West Lake is what makes Hangzhou famous. That, and Dragonwell tea, of course. There are many folktales about West Lake, hyped to glorify the overglutted regional tourist industry, to be sure, but one in particular caught my attention–that of White Snake.

According to legend, White Snake was a spirit who fell in love with a human man. She transformed herself, as spirits can, into a beautiful woman and they married. They started a pharmacy together (China has been civilized for WAY too long, that there are pharmacies in folklore, by the way) and did a bustling trade in traditional remedies. Every version I’ve read is careful to note that these were kind-hearted people’; if villagers were too poor to purchase their medicines, they would give them away free of charge.

That’s when Fa Hai, a meddling monk-slash-sorcerer, stepped in. During Dragon Boat Festival one year, he told the husband that the woman he’d married was really a spirit. White Snake at this time had weak magic because she was pregnant, and also because villagers were performing many rituals to drive away spirits–a common theme of Chinese holidays.

Various misadventures and miscommunications ensued, and despite White Snake’s best efforts to prove her true love and devotion, her husband left. When the time came for her to give birth, he returned to visit their son with a gift from Fa Hai–a hat. But these things are never quite what they seem, and the hat turned out to be magic. It swallowed White Snake up and trapped her inside. When Fa Hai got a hold of her, he imprisoned her within the stones of Lei Feng Pagoda.

Here, again, the story depends on who’s doing the telling. Does the White Snake ever escape, or is she bound for eternity? Does her sister, Green Snake, defeat Fa Hai? Does her son rescue her, or does he die of old age before she can be reunited with him? Frustratingly, they never seem to mention if her husband forgives her for her deception.

We’re left with nothing but questions. Can a white snake become a woman?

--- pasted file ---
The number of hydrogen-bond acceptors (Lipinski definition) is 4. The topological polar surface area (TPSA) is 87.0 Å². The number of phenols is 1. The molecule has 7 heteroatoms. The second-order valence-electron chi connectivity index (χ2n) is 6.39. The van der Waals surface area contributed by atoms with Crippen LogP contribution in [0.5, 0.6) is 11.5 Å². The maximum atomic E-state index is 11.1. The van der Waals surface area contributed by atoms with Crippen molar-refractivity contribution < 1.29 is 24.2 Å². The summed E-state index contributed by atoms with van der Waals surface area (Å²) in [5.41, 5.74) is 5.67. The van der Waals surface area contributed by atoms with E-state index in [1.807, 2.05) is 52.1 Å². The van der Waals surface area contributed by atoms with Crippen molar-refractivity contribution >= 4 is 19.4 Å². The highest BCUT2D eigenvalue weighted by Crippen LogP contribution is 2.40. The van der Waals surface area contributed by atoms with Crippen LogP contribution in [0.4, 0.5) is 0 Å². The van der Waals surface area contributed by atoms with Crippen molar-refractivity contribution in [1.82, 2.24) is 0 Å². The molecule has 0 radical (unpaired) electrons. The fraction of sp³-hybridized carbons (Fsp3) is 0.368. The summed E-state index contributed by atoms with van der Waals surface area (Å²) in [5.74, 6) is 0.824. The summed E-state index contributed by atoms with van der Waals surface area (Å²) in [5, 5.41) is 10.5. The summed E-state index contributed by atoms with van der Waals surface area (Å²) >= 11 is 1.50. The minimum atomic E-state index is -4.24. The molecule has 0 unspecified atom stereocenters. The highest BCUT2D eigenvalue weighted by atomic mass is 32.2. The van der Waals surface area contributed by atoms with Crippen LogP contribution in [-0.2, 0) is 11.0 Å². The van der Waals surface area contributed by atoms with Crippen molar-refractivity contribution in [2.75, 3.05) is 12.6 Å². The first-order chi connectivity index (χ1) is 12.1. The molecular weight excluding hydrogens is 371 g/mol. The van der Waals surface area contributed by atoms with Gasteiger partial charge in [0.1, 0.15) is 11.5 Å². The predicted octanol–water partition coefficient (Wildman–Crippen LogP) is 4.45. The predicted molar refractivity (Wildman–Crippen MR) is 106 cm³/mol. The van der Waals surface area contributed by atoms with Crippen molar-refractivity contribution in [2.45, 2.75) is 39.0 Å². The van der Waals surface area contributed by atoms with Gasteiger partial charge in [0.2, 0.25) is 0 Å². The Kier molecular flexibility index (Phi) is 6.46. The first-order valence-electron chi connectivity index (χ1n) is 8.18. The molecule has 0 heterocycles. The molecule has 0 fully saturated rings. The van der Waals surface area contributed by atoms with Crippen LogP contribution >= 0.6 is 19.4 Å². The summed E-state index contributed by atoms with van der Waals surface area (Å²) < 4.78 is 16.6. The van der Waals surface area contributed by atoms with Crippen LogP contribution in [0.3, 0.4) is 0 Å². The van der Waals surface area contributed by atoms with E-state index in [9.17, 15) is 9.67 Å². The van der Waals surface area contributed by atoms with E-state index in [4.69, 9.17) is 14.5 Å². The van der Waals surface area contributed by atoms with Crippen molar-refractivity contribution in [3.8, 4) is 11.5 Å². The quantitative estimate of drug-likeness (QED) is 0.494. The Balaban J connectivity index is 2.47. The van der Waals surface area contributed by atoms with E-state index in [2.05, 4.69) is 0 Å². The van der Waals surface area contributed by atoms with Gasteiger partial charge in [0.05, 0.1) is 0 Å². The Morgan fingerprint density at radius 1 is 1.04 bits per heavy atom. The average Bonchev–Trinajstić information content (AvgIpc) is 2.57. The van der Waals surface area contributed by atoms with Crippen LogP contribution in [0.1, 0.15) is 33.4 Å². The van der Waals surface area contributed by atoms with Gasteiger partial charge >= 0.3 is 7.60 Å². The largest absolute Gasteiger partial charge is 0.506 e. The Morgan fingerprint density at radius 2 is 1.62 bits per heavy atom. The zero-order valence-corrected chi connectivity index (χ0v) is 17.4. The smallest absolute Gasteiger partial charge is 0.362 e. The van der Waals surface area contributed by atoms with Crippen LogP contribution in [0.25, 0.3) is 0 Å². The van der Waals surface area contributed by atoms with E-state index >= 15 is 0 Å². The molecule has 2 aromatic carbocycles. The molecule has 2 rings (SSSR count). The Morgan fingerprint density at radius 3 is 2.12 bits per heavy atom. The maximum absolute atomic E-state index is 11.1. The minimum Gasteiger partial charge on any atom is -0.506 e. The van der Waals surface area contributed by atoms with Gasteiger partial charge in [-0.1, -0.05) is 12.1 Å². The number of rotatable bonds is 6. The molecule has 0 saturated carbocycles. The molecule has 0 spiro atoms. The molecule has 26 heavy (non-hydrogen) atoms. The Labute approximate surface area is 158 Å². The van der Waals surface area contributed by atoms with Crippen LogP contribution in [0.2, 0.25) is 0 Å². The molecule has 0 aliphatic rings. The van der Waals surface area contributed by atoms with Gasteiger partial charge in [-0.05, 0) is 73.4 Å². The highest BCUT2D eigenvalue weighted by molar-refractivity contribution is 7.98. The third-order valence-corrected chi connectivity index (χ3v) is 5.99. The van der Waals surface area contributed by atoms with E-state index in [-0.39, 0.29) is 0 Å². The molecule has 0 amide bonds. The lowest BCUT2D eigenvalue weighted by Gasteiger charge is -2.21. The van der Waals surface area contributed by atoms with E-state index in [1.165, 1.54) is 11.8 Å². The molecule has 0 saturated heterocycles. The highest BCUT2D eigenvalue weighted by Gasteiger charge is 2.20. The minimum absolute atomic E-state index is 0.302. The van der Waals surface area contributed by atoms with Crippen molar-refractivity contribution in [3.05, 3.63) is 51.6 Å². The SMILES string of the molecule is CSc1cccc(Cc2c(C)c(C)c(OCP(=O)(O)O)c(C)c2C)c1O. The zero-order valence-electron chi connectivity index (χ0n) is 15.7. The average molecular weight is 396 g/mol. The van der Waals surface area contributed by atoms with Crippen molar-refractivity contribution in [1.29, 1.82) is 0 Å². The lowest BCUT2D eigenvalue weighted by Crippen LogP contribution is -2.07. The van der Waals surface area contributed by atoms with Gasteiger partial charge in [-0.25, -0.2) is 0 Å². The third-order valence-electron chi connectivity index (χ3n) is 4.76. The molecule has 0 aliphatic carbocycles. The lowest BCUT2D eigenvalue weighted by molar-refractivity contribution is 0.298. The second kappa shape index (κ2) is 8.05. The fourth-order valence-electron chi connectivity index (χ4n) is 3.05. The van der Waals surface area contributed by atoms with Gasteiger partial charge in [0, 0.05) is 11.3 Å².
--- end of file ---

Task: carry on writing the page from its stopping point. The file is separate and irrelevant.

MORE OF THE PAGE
Does love transcend mortality?

Probably because of White Snake’s association with medicine, villagers came to believe that bricks from the pagoda in which she was supposedly imprisoned had the power to repel illness or prevent miscarriage. Many people stole bricks to grind into powder for remedies, until finally the structure became unsound and collapsed. Lei Feng Pagoda, built by aristocrats, was a symbol of the Chinese empire which, symbolically enough, crumbled to pieces in the early 20th century. It’s possible that “White Snake” became “White Lady” (her alternate title) during this time, in the consciousness of the People–Lei Feng Pagoda was no longer protecting them from a rogue spirit, but imprisoning an innocent commoner who’d lost everything for love.

I think if I write any story directly inspired by China, it’ll involve White Snake. I love the image of a spirit imprisoned in a tower–not a woman trapped inside, awaiting rescue, but a magical presence bound to the very rocks of the place, looking out over a lake and waiting for the human construction to crumble before the ravages of time.

I think my White Snake wouldn’t mind waiting. But when she gets out, she’ll be having words with Fa Hai the sorcerer.

I think that kid's studying either Potions or Herbology. Man, Hogwarts would TOTALLY have a study abroad program in Hangzhou.

Is that glow Fa Hai's protection spell, or tacky neon tourist lighting? You be the judge.

Beijing Trip Part 3: The Great Wall, A Trip to Heaven and Oh Yeah Some Animal Slaughter

18 Mar

No trip to Beijing would be complete without a day-trip to the Great Wall. You heard me: it’s a clean 3-hour bus ride there, in the best of times. I was really lucky because I got to see the reconstructed wall, complete with handrail (you know, for the Mongolian invaders who were differently abled) as well as the epic, crumbling old Wall. Contrary to popular misconception, the Great Wall mostly dates from the Ming period. It’s also not visible from space. There’s also no Santa Claus. But there are probably hundreds of skeletons within the foundations and environs of the Great Wall, because of all the workers who died building it. Cheery, no?

This enterprising lady sold me a t-shirt, and promptly invited me in for tea! She had no idea who I was, and she didn’t speak a word of English, but she made sure I felt darn welcome in Beijing. I’ll never forget her hospitality. 🙂

That’s Tiantan–the Temple of Heaven. Actually literally it’s the “altar” of heaven, I believe. Translation is a tricky thing. This is the same park/temple complex that had “pavilion of animal slaughtering,” at one end. Not animal killing, or execution. Slaughter. Doesn’t that make you feel all Zen? Wait no, that’s more a Japanese branch of Buddhism. But “feeling all Dao,” or “feeling all Taoist” doesn’t really have quite the same ring in English…